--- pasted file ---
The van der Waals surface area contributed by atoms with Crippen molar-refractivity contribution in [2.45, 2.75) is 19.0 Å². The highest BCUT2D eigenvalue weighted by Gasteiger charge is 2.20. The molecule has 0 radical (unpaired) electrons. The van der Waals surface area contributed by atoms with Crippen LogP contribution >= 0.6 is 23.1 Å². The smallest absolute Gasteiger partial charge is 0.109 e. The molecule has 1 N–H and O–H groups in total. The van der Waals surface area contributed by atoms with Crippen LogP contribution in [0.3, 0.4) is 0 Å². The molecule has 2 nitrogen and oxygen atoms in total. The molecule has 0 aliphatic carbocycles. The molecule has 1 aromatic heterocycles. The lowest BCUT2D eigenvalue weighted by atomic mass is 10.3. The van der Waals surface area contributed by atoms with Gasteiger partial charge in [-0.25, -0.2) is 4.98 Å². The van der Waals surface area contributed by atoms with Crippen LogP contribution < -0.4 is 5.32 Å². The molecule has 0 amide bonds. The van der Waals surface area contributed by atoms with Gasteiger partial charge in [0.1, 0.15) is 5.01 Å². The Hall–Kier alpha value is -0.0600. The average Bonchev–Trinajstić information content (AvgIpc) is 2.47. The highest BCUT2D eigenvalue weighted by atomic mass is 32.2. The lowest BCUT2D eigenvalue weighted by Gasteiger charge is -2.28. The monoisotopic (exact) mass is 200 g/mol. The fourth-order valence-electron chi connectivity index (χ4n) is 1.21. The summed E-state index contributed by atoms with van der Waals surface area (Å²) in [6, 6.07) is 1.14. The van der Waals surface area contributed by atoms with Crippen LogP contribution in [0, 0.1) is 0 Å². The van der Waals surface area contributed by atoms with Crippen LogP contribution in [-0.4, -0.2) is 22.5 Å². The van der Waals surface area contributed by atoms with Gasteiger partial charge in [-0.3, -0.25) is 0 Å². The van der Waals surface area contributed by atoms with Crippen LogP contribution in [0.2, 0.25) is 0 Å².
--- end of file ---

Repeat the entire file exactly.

The van der Waals surface area contributed by atoms with Crippen molar-refractivity contribution in [2.45, 2.75) is 19.0 Å². The highest BCUT2D eigenvalue weighted by Gasteiger charge is 2.20. The molecule has 0 radical (unpaired) electrons. The van der Waals surface area contributed by atoms with Crippen LogP contribution >= 0.6 is 23.1 Å². The smallest absolute Gasteiger partial charge is 0.109 e. The molecule has 1 N–H and O–H groups in total. The van der Waals surface area contributed by atoms with Crippen LogP contribution in [0.3, 0.4) is 0 Å². The molecule has 2 nitrogen and oxygen atoms in total. The molecule has 0 aliphatic carbocycles. The molecule has 1 aromatic heterocycles. The lowest BCUT2D eigenvalue weighted by atomic mass is 10.3. The van der Waals surface area contributed by atoms with Gasteiger partial charge in [-0.25, -0.2) is 4.98 Å². The van der Waals surface area contributed by atoms with Crippen LogP contribution < -0.4 is 5.32 Å². The molecule has 0 amide bonds. The van der Waals surface area contributed by atoms with Gasteiger partial charge in [0.1, 0.15) is 5.01 Å². The Hall–Kier alpha value is -0.0600. The average Bonchev–Trinajstić information content (AvgIpc) is 2.47. The highest BCUT2D eigenvalue weighted by atomic mass is 32.2. The lowest BCUT2D eigenvalue weighted by Gasteiger charge is -2.28. The monoisotopic (exact) mass is 200 g/mol. The fourth-order valence-electron chi connectivity index (χ4n) is 1.21. The summed E-state index contributed by atoms with van der Waals surface area (Å²) in [6, 6.07) is 1.14. The van der Waals surface area contributed by atoms with Crippen LogP contribution in [0, 0.1) is 0 Å². The van der Waals surface area contributed by atoms with Crippen LogP contribution in [-0.4, -0.2) is 22.5 Å². The van der Waals surface area contributed by atoms with Gasteiger partial charge in [-0.3, -0.25) is 0 Å². The van der Waals surface area contributed by atoms with Crippen LogP contribution in [0.2, 0.25) is 0 Å².